Such improved screening in high-risk populations can reduce morbidity and mortality due to HNC10. Studies have shown that certain populations, including African Americans and Hispanics have disproportionate rates of HNC morbidity and mortality 10-12, likely due to a combination of implicit bias and limited access to care. Residents at Mount Sinai Hospital, situated in East Harlem in NYC, have the opportunity to treat a large number of those individuals impacted by this lack of care. East Harlem has a high rate un-insured residents (12%) in New York City 13. In a population of 124,323 people, approximately one quarter (24%) are foreign born, 50% are Hispanic and 30% black. Importantly, 23% of residents live below the poverty level and 14% reported going without needed medical care13.
It is clear, with such gaps in knowledge and skills in PCPs, that those with the greatest proficiency in HNC work-up and management (otolaryngologists) must educate other health-care providers so we all can adequately prevent and detect HNC, especially in high-risk communities such as our own.
The grant from AHNS allowed our team to create and conduct workshops to educate primary care providers in internal medicine and pediatrics on the importance of HNC screening, HPV vaccination, as well as on general head and neck anatomy knowledge. Using supplies funded by the AHNS we conducted 1-hour long hands-on, interactive workshops during the afternoon didactics for pediatric and internal medicine residency programs at the Mount Sinai Hospital. The workshops consisted of a 10-minute introduction on the prevention, detection, and early workup of HNC. Following this, participants divided into 4 groups to conduct 5-7 minute hands-on learning activities including discussions of (1) HPV vaccination on preventing certain HNCs and (2) risk factors for various HNC cancers, (3) performing the head and neck physical exam, and (4) working thorough clinical case scenarios for the initial management of patients that may have a new primary HNC. After completing all workshops, participants reconvened for a summary of key points.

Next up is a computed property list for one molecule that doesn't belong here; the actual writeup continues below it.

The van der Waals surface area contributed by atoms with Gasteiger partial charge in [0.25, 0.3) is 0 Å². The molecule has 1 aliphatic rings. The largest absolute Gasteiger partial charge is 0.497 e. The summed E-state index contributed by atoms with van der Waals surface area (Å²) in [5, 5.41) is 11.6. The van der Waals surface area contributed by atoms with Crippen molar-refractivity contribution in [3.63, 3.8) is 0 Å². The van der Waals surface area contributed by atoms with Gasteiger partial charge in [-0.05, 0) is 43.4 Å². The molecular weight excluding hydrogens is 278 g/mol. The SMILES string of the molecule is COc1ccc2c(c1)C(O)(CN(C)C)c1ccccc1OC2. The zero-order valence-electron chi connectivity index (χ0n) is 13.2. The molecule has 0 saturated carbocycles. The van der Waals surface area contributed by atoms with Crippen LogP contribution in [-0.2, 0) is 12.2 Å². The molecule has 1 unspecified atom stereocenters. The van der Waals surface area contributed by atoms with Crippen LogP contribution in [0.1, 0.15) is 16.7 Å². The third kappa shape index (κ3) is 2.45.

We assessed effectiveness of these sessions by having participants take pre- and post-workshop surveys evaluating knowledge of HPV vaccines, HNC identification, work-up, and management and comfort with the head and neck exam and oral cancer screening. 11 pediatrics residents and 8 internal medicine residents participated and completed surveys; 5 were in their first year of residency, 8 were PGY2’s, and 9 were PGY3’s. Eight multiple choice knowledge questions were asked pertaining to the focus of the introductory didactic and 4 workshop stations. Participants answered 50% of questions correctly on pre-surveys, with correct responses increasing significantly to 90% after the workshop (see Figure below for scores on individual questions).